Spitfire Gold – British golden icon 2

After 25 years from the birth of the famous Spitfire ale and at 75th anniversary of the Battle of Britain announced the birth of Spitfire Gold.


Not so long ago I described here the best-selling beer of Shepherd Neame BrewerySpitfire.

And here recently to celebrate the double anniversary announced the birth of Gold.



Spitfire brand manager William Upfield said: “We feel that Spitfire Gold is a fitting way to honour those heroes who fought bravely in the Battle of Britain and celebrate the Spitfire plane itself, a Great British icon. It also helps raise awareness of our mammoth year-long fundraising campaign for the RAF Benevolent Fund during 2015 to commemorate the 75th anniversary of the Battle of Britain.”


Spitfire Gold is available for sale from September this year as caskale, and recently also in bottles.
It is bitter with an alcohol content 4.3% in a colorless bottle, the same as Spitfire.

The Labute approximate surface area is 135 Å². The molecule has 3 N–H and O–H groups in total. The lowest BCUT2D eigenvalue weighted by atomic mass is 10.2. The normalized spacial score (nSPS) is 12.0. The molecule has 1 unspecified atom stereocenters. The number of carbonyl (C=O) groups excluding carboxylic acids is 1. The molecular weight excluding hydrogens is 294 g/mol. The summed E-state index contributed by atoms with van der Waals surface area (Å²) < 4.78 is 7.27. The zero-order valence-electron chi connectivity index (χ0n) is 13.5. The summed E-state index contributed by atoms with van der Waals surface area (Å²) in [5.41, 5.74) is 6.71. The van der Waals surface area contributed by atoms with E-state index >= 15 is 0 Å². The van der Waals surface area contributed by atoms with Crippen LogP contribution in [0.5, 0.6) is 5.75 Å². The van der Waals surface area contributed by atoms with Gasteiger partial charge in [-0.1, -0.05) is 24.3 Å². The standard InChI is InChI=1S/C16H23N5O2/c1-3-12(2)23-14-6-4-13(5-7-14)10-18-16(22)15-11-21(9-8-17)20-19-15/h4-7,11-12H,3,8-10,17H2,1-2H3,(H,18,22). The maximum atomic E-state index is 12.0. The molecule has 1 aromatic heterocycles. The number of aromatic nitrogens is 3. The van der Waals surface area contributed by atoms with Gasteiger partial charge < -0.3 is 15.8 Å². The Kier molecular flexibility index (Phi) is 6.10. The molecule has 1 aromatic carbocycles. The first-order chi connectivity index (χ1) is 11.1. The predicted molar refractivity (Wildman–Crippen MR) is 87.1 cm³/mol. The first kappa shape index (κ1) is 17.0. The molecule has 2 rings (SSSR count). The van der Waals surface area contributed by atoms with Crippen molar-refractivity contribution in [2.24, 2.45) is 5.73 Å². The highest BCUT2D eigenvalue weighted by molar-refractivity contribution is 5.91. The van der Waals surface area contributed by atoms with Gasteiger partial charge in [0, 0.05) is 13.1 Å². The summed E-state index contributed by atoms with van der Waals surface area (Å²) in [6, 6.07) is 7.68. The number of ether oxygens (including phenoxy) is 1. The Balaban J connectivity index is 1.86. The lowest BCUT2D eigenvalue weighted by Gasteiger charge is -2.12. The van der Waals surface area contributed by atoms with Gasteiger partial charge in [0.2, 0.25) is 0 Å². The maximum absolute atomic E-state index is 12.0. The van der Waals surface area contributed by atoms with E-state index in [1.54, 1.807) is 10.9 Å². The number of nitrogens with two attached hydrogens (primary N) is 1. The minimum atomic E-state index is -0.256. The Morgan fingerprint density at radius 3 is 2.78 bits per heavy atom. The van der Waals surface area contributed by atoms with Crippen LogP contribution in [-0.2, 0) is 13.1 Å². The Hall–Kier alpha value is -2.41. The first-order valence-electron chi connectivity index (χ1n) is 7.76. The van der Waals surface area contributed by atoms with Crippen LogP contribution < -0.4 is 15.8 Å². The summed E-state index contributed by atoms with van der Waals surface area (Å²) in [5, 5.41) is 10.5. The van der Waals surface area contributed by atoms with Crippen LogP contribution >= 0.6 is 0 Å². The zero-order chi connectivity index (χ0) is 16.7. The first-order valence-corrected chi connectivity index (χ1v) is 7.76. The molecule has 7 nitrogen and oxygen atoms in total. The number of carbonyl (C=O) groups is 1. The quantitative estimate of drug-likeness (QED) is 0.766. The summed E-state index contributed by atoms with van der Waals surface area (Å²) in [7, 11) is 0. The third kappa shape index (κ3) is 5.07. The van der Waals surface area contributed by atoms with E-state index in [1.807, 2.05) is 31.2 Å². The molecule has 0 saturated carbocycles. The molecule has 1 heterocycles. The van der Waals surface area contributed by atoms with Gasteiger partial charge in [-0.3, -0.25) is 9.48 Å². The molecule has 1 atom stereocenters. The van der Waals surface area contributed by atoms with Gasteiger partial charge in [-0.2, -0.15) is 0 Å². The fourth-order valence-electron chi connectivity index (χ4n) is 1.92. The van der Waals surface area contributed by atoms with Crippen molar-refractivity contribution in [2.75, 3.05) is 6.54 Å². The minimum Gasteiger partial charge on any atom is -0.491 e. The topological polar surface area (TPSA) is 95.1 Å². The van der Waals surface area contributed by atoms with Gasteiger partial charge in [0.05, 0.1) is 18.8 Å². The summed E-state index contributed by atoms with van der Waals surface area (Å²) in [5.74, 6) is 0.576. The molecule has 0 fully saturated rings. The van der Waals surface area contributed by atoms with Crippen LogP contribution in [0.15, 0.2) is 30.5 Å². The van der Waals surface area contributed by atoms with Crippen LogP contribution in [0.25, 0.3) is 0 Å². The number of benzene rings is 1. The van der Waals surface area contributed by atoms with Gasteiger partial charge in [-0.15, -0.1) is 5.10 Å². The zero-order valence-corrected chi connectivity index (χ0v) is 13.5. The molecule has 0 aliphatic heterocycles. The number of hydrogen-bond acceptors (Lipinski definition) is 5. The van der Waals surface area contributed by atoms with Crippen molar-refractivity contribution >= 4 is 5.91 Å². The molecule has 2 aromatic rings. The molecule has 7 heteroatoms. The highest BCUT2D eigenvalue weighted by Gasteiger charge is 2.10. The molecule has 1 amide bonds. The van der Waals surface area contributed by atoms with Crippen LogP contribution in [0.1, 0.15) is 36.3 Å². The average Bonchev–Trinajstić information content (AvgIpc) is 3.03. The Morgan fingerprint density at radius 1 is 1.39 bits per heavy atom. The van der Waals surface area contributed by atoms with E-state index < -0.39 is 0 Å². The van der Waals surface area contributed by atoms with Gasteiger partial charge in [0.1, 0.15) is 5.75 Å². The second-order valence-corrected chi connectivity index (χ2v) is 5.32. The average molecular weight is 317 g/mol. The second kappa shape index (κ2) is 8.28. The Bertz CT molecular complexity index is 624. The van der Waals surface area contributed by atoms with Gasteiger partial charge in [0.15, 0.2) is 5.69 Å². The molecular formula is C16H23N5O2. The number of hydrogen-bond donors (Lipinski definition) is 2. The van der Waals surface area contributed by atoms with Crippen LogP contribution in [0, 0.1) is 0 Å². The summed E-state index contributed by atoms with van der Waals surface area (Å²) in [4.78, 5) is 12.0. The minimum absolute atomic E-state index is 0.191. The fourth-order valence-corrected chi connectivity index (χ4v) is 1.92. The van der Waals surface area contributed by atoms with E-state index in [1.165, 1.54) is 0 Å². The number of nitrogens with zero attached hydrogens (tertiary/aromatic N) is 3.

On the back label we have information about used hops.
These are varieties: Challenger (for bitterness) and Centennial (citrusy flavours) i Saaz (Czech variety, spicy herbal aroma).

It promises to be good. The label, the colour of ale and the information above encourage quickly familiarize with gold – so I don’t wait any longer.


Name: SPITFIRE GOLD (Bitter, 4,3% ABV)
Brewery: Shepherd Neame Ltd., Faversham, Kent, England

Expiration date: 10/2016

Spitfire Gold from Shepherd Neame
Spitfire Gold, labels & cap
test-look-small Golden-amber colour.
White head with fine bubbles, slowly falling
test-sniff-small In aroma we have malt and caramel.
Additionally fruity notes, but need to be a little search for

Taste is mainly malty, hoppy.
It is light sweetness from the malt, it is light sour.
Bitterness small mild
Although noticeable carbonation is fairly high and it gives the impression of fullness,
however, this is rather watery beer


Spitfire Gold is such a mild version of Spitfire. While those beer is much more bitter, Gold is delicate in flavour even though it also ranks among the bitters, but it closer to the classic pale ale.
The only pity is that it was not equipped with a richer range of flavour.



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